Many people with coffee sensitivities mistakenly think that they are allergic to it. Sensitivity to coffee can create its own problematic symptoms, but they are usually not life-threatening.

closeup of hands indicating anxiety
Feelings of anxiety, unease, or irritability after drinking coffee may indicate a coffee sensitivity.

Symptoms of a coffee sensitivity can include:

  • feelings of jitteriness and unease
  • irritability
  • anxiety or nervousness
  • trouble sleeping or insomnia
  • upset stomach
  • abdominal cramps
  • elevated heartbeat or blood pressure
  • involuntary muscle spasms

Symptoms caused by sensitivity to coffee will usually go away if the person stops drinking coffee.

People who are sensitive to coffee may have a gastrointestinal upset or symptoms connected to other issues may be getting worse. For example, coffee can make heartburn and symptoms of gastroesophageal reflux disease (GERD) worse. The caffeine in coffee can relax the sphincter at the lower end of the food pipe, causing stomach acid to leak up and irritate it.

Symptoms of too much caffeine vs. allergy symptoms

Allergies may be confused with the symptoms caused by having too much caffeine or sensitivity to caffeine. Many people who get sick from drinking coffee are simply seeing the effect of caffeine sensitivity.

Typically, the recommended caffeine consumption for adults is limited to 400 milligrams (mg) per day. This is around 4 small cups of home-brewed coffee. After that, many people will start experiencing symptoms.

People who do not have caffeine regularly, or those that are sensitive to caffeine, may experience symptoms after relatively small amounts of caffeine, such as 1 cup of coffee or tea. If a person is not used to caffeinated drinks, symptoms may occur because their body is not used to caffeine’s effects and struggles to process and eliminate the caffeine from the system.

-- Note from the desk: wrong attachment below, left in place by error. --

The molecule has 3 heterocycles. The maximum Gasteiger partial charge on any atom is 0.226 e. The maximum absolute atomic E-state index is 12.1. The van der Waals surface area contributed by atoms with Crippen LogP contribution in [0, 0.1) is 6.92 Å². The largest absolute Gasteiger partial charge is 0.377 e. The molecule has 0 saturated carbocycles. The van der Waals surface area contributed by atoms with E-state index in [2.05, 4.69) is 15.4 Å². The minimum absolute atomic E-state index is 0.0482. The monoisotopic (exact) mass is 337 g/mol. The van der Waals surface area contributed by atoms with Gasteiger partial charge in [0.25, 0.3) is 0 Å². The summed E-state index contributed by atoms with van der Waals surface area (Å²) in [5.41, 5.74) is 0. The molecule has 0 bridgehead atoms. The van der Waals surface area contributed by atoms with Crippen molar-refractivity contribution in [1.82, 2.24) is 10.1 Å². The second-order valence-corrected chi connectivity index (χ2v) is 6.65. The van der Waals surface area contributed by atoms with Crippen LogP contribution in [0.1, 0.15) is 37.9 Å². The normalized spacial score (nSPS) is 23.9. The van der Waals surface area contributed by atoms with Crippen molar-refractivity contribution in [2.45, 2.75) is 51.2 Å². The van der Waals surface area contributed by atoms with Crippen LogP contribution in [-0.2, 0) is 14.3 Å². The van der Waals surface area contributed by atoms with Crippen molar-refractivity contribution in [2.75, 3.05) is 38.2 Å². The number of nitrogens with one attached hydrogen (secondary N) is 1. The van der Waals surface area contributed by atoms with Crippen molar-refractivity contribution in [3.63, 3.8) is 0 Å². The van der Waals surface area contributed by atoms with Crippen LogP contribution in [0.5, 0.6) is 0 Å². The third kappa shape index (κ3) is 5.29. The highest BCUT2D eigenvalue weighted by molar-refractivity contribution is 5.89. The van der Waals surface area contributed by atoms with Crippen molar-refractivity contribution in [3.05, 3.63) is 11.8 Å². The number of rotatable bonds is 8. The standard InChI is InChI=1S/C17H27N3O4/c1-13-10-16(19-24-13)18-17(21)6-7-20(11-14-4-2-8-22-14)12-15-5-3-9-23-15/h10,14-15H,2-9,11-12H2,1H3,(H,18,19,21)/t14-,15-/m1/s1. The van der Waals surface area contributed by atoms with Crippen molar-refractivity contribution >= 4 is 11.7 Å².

Too much caffeine is associated with similar symptoms to those of a coffee sensitivity. In addition to these symptoms, too much caffeine in someone who is caffeine-sensitive may cause symptoms, such as:

  • chest pain
  • heart palpitations
  • mood swings, anger, or depression
  • numbness in the extremities
  • muscle pains
  • shortness of breath
  • headaches or migraines
  • delusions or hallucinations
  • cold sweats
  • flu-like symptoms
  • panic attacks

Although very rare, it is also possible to be allergic to caffeine itself. Some people may experience allergic reactions to the compound, which can lead to anaphylaxis.

Any new symptoms should be reported to a doctor or allergist immediately to discuss a plan of action.

Other causes

Other ingredients in the coffee can also cause an adverse reaction.

Coffee beans contain many different substances that may cause a reaction in some people. For example, the beans may have come into contact with pesticides or chemicals during their growing and transportation.

Any of these factors could potentially cause an allergic reaction or intolerance in certain people.